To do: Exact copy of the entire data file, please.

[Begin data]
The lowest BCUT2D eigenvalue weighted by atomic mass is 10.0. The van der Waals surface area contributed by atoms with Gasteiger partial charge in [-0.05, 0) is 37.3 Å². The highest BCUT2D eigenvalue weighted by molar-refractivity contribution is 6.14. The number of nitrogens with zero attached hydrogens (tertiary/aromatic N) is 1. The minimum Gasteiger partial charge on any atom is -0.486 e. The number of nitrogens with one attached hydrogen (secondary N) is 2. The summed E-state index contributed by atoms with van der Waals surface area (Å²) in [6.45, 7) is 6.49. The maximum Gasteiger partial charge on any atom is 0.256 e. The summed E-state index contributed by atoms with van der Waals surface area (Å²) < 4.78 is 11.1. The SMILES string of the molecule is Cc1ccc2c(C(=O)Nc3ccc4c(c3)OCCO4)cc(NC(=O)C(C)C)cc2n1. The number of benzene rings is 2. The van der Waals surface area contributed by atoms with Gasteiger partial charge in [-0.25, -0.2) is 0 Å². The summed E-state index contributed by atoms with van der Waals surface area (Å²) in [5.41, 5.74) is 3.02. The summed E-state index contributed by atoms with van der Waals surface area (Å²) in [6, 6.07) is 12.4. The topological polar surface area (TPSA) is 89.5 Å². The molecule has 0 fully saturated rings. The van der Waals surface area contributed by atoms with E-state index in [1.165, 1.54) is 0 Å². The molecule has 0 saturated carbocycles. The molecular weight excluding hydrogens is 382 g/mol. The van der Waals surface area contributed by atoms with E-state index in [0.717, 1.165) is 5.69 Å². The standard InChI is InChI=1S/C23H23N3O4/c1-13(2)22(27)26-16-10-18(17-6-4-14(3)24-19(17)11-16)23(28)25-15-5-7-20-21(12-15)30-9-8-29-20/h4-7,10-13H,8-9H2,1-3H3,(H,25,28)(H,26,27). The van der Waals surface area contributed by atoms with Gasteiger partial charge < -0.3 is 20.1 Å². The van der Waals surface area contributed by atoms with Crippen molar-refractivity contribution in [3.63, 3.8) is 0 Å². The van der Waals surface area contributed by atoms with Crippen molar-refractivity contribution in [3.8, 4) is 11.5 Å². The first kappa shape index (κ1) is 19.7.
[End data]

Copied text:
The lowest BCUT2D eigenvalue weighted by atomic mass is 10.0. The van der Waals surface area contributed by atoms with Gasteiger partial charge in [-0.05, 0) is 37.3 Å². The highest BCUT2D eigenvalue weighted by molar-refractivity contribution is 6.14. The number of nitrogens with zero attached hydrogens (tertiary/aromatic N) is 1. The minimum Gasteiger partial charge on any atom is -0.486 e. The number of nitrogens with one attached hydrogen (secondary N) is 2. The summed E-state index contributed by atoms with van der Waals surface area (Å²) in [6.45, 7) is 6.49. The maximum Gasteiger partial charge on any atom is 0.256 e. The summed E-state index contributed by atoms with van der Waals surface area (Å²) < 4.78 is 11.1. The SMILES string of the molecule is Cc1ccc2c(C(=O)Nc3ccc4c(c3)OCCO4)cc(NC(=O)C(C)C)cc2n1. The number of benzene rings is 2. The van der Waals surface area contributed by atoms with Gasteiger partial charge in [-0.25, -0.2) is 0 Å². The summed E-state index contributed by atoms with van der Waals surface area (Å²) in [5.41, 5.74) is 3.02. The summed E-state index contributed by atoms with van der Waals surface area (Å²) in [6, 6.07) is 12.4. The topological polar surface area (TPSA) is 89.5 Å². The molecule has 0 fully saturated rings. The van der Waals surface area contributed by atoms with E-state index in [1.165, 1.54) is 0 Å². The molecule has 0 saturated carbocycles. The molecular weight excluding hydrogens is 382 g/mol. The van der Waals surface area contributed by atoms with E-state index in [0.717, 1.165) is 5.69 Å². The standard InChI is InChI=1S/C23H23N3O4/c1-13(2)22(27)26-16-10-18(17-6-4-14(3)24-19(17)11-16)23(28)25-15-5-7-20-21(12-15)30-9-8-29-20/h4-7,10-13H,8-9H2,1-3H3,(H,25,28)(H,26,27). The van der Waals surface area contributed by atoms with Gasteiger partial charge < -0.3 is 20.1 Å². The van der Waals surface area contributed by atoms with Crippen molar-refractivity contribution in [3.63, 3.8) is 0 Å². The van der Waals surface area contributed by atoms with Crippen molar-refractivity contribution in [3.8, 4) is 11.5 Å². The first kappa shape index (κ1) is 19.7.